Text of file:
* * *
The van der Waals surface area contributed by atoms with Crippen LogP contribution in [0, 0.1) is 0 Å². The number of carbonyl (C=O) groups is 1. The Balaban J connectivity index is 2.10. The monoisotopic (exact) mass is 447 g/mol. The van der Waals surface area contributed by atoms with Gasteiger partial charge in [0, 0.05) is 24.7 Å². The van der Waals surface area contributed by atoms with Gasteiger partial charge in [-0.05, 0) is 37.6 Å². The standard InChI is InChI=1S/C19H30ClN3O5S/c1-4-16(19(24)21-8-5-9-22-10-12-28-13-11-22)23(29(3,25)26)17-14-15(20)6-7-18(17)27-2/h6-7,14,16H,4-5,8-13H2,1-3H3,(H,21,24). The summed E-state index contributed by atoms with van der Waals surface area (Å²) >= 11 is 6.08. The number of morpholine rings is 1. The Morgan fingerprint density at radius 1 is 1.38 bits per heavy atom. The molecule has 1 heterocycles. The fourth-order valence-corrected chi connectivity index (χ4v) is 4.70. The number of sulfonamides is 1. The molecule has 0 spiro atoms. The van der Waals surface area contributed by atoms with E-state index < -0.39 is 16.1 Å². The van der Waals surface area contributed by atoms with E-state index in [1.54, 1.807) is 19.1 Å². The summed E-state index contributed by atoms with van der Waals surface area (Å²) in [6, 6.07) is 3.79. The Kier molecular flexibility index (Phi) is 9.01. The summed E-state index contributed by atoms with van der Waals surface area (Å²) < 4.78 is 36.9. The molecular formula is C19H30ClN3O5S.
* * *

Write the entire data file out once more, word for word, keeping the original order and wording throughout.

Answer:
The van der Waals surface area contributed by atoms with Crippen LogP contribution in [0, 0.1) is 0 Å². The number of carbonyl (C=O) groups is 1. The Balaban J connectivity index is 2.10. The monoisotopic (exact) mass is 447 g/mol. The van der Waals surface area contributed by atoms with Gasteiger partial charge in [0, 0.05) is 24.7 Å². The van der Waals surface area contributed by atoms with Gasteiger partial charge in [-0.05, 0) is 37.6 Å². The standard InChI is InChI=1S/C19H30ClN3O5S/c1-4-16(19(24)21-8-5-9-22-10-12-28-13-11-22)23(29(3,25)26)17-14-15(20)6-7-18(17)27-2/h6-7,14,16H,4-5,8-13H2,1-3H3,(H,21,24). The summed E-state index contributed by atoms with van der Waals surface area (Å²) >= 11 is 6.08. The number of morpholine rings is 1. The Morgan fingerprint density at radius 1 is 1.38 bits per heavy atom. The molecule has 1 heterocycles. The fourth-order valence-corrected chi connectivity index (χ4v) is 4.70. The number of sulfonamides is 1. The molecule has 0 spiro atoms. The van der Waals surface area contributed by atoms with E-state index < -0.39 is 16.1 Å². The van der Waals surface area contributed by atoms with E-state index in [1.54, 1.807) is 19.1 Å². The summed E-state index contributed by atoms with van der Waals surface area (Å²) in [6, 6.07) is 3.79. The Kier molecular flexibility index (Phi) is 9.01. The summed E-state index contributed by atoms with van der Waals surface area (Å²) < 4.78 is 36.9. The molecular formula is C19H30ClN3O5S.